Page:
This weight loss procedure using the duodenal switch approach is showing better results than gastric bypass. It combines both malabsorptive and restrictive procedures that leads to long-term weight loss. Sometimes known as biliopancreatic diversion, it creates the smaller pouch that also bypasses a portion of the small intestine. Patients lose weight quick, but not with any nutritional issues. This new stomach pouch holds six ounces of food. According to the U.S. National Library of Medicine National Institutes of Health, duodenal surgery not only helps patients lose weight, but has helped patients resolve their diabetes and reduced their needs for asthma and high blood pressure medicine.
The surgery does remove a portion of the stomach, while the remaining part is then connected to the lower part of the small intestine. The pylorus valve is left intact, which controls drainage in the stomach. Because it is left intact, dumping syndrome symptoms are rare with this type of weight loss surgery, which is a plus. The surgery is typically done laparoscopically.
Duodenal switch surgery helps patients feel less hungry, lose most of their excess weight within the first year following surgery, absorb fewer calories from the food consumed and helps keep weight off for a long period of time. Best of all, it helps resolve or improve several co-morbidities (obesity-related medical conditions) including high blood pressure, high cholesterol, asthma, sleep apnea or Type II Diabetes.
Do I Qualify for Duodenal Switch?
Typically, this bariatric surgery is for those who are super obese with a body mass index (BMI) of 50 or higher or whose weight is causing them serious health issues. Some surgeons allow patients with a BMI of over 40 or those with at least one comorbidity and a BMI of 35 or higher to have the surgery. While yes surgery can help lose weight, it is not a quick fix for a patient’s obesity. A regular exercise routine and a healthy diet helps patients to reach their weight loss goals successfully. A surgeon may not want to perform this surgery if a patient has a history of Gastroesophageal Reflux Disease (GERD) or Inflammatory Bowel Disease (IBD). Additional tests may be required before approval for this surgeon. They may recommend a different weight loss surgery that will be safer for the patient.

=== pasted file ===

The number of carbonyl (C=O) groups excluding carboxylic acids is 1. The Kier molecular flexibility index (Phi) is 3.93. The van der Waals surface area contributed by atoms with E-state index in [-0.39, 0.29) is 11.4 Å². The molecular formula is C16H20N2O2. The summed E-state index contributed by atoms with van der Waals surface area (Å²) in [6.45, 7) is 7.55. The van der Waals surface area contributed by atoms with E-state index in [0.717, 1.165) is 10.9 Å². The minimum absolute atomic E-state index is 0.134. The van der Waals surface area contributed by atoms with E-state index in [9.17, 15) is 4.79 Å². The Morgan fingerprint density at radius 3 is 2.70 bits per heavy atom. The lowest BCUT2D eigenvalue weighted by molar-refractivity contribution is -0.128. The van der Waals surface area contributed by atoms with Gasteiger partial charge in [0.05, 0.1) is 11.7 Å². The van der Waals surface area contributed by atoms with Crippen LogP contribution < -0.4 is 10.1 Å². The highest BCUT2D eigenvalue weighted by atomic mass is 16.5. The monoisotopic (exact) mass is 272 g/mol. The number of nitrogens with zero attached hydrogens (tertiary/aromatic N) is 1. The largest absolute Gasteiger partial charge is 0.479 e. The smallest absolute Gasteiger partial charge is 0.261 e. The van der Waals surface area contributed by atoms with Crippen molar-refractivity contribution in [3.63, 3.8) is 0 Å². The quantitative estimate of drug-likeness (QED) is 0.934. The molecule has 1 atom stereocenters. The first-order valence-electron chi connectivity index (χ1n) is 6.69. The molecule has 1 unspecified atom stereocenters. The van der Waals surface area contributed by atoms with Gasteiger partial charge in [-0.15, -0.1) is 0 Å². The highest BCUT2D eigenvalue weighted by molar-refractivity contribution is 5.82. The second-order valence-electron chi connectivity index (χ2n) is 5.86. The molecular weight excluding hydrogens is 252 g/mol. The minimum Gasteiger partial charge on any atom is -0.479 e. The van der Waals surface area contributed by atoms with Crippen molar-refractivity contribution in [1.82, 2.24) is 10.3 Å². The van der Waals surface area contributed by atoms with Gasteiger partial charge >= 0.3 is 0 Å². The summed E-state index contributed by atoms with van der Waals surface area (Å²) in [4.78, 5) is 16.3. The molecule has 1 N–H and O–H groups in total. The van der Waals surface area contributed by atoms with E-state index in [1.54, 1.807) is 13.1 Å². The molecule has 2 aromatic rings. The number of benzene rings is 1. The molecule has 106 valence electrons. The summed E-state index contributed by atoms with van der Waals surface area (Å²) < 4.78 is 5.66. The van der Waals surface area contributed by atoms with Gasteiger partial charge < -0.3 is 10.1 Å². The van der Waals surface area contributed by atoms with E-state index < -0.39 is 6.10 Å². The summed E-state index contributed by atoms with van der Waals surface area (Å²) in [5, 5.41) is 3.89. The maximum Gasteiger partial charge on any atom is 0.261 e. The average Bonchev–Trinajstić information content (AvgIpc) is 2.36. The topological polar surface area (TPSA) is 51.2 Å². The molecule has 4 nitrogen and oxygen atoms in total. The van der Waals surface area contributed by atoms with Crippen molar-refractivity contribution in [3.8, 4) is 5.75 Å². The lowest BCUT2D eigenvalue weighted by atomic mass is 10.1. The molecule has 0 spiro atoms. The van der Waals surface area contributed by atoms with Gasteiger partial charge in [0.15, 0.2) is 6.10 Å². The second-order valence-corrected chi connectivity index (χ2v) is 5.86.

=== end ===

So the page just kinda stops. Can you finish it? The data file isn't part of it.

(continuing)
Expected Excess Weight Loss with Duodenal Switch Surgery
Many Duodenal Switch patients can expect to lose 75-80% of their excess weight. This is the patient’s current weight minus their ideal weight and 75-80% of that total. Some studies have shown that after 10 years following surgery, some individual do gain back 20-25% of their weight loss. This makes it especially important to be willing to commit to a long-term, lifetime lifestyle change.
While different patients will have different results, most will see this amount of weight loss. In terms of comorbidities, most patients saw a 98% reduction of Type II Diabetes cured, 99% of high cholesterol, 83% of high blood pressure and 92% of sleep apnea after their Duodenal Switch surgery.
Duodenal Switch surgery is great because it combines moderate caloric intake with calorie malabsorption results leading to high percentage of weight loss for patients. Also, much of the hunger hormone’s ghrelin’s production is taken out, so that reduces instances of hunger for patients too.
The diet after duodenal switch also is better tolerated, which leads to greater weight loss success. Best of all, the malabsorptive part is fully reversible because the small intestine itself is reroute and not removed. Duodenal Switch surgery statistically has the best weight loss success than any other weight loss surgery. It is a great choice for those with a diet high in fat and can be used with lap band or gastric bypass.
Duodenal Switch patients typically lose:
- 30% of excess weight by month 3
- 45% of excess weight by month 6
- 65% of excess weight by month 12
By year two post-op, the average patient has lost the 70-80% of their excess weight loss rate. Some patients have even achieved 90%.